Wednesday, November 18, 2009

Everywhere You Look ... Mud!

It feels like it has rained for about 36 straight hours (or more). It has not been a downpour, but it has been a steady and cold rain that has amounted to a bit over an inch I believe. With all of this rain our farm has turned into one big mud puddle. In fact, I think mud puddle might not even be the right word at times because in most places the water just sits on top of the ground not really even soaking in to make mud!

The above picture is what are farm looks like basically if we receive any measurable amount of rain. The moisture just doesn't soak into the ground and will either run off or evaporate. I'm sure I'm exaggerating a little bit, but that's what it seems like. And, we I'm out doing chores and walking through these puddles I understand just how far we have to go on this farm to get the soil fertility up to a level that is really beneficial.

I am encouraged though when I hear success stories of farmers and farms that were able to build healthy soils. I know Joel Salatin likes to write about how his farm used to be sparsely covered in grasses, but after rotational grazing and giving back to the ground instead of just taking it is like a whole different farm. So, do any of you have any other encouraging stories like that so I don't get down every time it rains on the farm?


Rich said...

If you can get the ground covered with a good stand of grass, the rate of water infiltration should increase, and the mud should be less of a problem.

On the subject of getting the grass to grow, I have recently become more and more interested in the concepts of pasture-cropping (trying not to beat a dead horse by commenting over and over about it), and after seeing the results of my first attempt, I have become even more interested in the possibilities for increasing both profitability and pasture fertility.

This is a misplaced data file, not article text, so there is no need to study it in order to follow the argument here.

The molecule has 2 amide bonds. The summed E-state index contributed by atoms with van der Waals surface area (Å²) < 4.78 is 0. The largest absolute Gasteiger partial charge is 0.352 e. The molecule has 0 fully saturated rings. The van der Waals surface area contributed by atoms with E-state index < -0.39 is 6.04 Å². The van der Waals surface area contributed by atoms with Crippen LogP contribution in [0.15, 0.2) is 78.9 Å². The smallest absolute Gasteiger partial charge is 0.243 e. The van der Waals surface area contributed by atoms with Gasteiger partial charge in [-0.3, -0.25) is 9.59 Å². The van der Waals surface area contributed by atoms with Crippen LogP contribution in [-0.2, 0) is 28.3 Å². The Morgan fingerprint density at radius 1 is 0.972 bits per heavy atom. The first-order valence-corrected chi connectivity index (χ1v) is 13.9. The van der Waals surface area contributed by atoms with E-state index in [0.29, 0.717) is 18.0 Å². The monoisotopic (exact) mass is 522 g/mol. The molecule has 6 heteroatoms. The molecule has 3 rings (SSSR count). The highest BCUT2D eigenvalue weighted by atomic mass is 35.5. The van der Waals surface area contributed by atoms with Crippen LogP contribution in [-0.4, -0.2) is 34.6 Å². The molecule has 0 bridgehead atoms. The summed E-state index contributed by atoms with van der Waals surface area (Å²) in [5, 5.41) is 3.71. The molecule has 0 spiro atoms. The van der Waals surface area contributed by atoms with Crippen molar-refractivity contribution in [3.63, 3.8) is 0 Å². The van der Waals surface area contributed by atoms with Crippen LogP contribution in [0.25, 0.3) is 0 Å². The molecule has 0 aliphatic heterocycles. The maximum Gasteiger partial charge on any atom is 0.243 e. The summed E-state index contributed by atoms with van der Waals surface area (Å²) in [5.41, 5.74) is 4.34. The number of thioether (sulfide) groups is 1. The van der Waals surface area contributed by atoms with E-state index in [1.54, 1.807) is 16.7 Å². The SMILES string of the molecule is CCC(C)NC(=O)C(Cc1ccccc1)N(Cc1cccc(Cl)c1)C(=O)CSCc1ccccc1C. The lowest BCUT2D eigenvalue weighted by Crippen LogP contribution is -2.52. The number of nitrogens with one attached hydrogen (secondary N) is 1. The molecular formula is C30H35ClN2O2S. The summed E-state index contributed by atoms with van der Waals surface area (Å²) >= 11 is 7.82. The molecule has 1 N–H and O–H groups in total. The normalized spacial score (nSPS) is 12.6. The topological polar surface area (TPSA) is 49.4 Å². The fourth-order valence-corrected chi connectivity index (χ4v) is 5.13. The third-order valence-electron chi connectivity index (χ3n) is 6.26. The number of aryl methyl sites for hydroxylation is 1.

Pasture cropping is basically a matter of planting an annual grass into an existing perennial grass pasture to increase the grazing possibilities, increase the amount and diversity of perennial grasses, and possibly have a grain harvest.

From what I have gleaned from my observations and online research the thinking behind pasture-cropping is that there is relationship between perennial warm season grasses and annual cool season grasses. The perennial grass root system opens up a ‘pathway’ that the annual grass roots can then follow when the perennial grass is in its dormant phase. After the annual grass dies down, the perennial grass can exploit the ‘pathway’ provided by the dead annual roots. So, both grasses benefit in a ‘symbiotic’ relationship. Adding in grazing adds even more to the benefits.

But, the interesting point is that the idea is not limited to cool season annuals (wheat, oats, cereal rye, triticale), because Australians are also planting sorghum into existing cool season perennial pastures. If you can plant sorghum into an existing pasture (I plan to experiment with that idea next summer), you should be able to plant corn, millet, etc. into an existing pasture to build up the organic matter in your soil while also increasing grazing possibilities and improving your existing grasses.